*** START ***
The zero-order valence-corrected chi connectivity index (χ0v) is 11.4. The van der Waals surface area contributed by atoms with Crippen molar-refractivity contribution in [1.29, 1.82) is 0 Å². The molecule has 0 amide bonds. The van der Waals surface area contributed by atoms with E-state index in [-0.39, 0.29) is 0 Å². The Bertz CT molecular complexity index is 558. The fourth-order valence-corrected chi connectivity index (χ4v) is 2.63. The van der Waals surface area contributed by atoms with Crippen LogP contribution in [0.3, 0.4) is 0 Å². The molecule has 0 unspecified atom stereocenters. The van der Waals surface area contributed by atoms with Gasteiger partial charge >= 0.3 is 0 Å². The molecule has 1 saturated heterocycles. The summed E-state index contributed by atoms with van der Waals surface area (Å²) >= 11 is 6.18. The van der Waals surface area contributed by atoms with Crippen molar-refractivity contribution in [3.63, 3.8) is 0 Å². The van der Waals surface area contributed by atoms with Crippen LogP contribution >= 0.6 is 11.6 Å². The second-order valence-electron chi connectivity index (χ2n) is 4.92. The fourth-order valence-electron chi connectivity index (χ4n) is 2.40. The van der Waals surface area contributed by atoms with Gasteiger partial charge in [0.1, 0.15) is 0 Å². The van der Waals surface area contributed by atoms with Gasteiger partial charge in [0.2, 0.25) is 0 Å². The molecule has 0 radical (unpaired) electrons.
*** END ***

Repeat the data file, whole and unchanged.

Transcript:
The zero-order valence-corrected chi connectivity index (χ0v) is 11.4. The van der Waals surface area contributed by atoms with Crippen molar-refractivity contribution in [1.29, 1.82) is 0 Å². The molecule has 0 amide bonds. The van der Waals surface area contributed by atoms with E-state index in [-0.39, 0.29) is 0 Å². The Bertz CT molecular complexity index is 558. The fourth-order valence-corrected chi connectivity index (χ4v) is 2.63. The van der Waals surface area contributed by atoms with Crippen LogP contribution in [0.3, 0.4) is 0 Å². The molecule has 0 unspecified atom stereocenters. The van der Waals surface area contributed by atoms with Gasteiger partial charge >= 0.3 is 0 Å². The molecule has 1 saturated heterocycles. The summed E-state index contributed by atoms with van der Waals surface area (Å²) >= 11 is 6.18. The van der Waals surface area contributed by atoms with Crippen molar-refractivity contribution in [3.63, 3.8) is 0 Å². The van der Waals surface area contributed by atoms with Crippen LogP contribution >= 0.6 is 11.6 Å². The second-order valence-electron chi connectivity index (χ2n) is 4.92. The fourth-order valence-electron chi connectivity index (χ4n) is 2.40. The van der Waals surface area contributed by atoms with Gasteiger partial charge in [0.1, 0.15) is 0 Å². The van der Waals surface area contributed by atoms with Gasteiger partial charge in [0.2, 0.25) is 0 Å². The molecule has 0 radical (unpaired) electrons.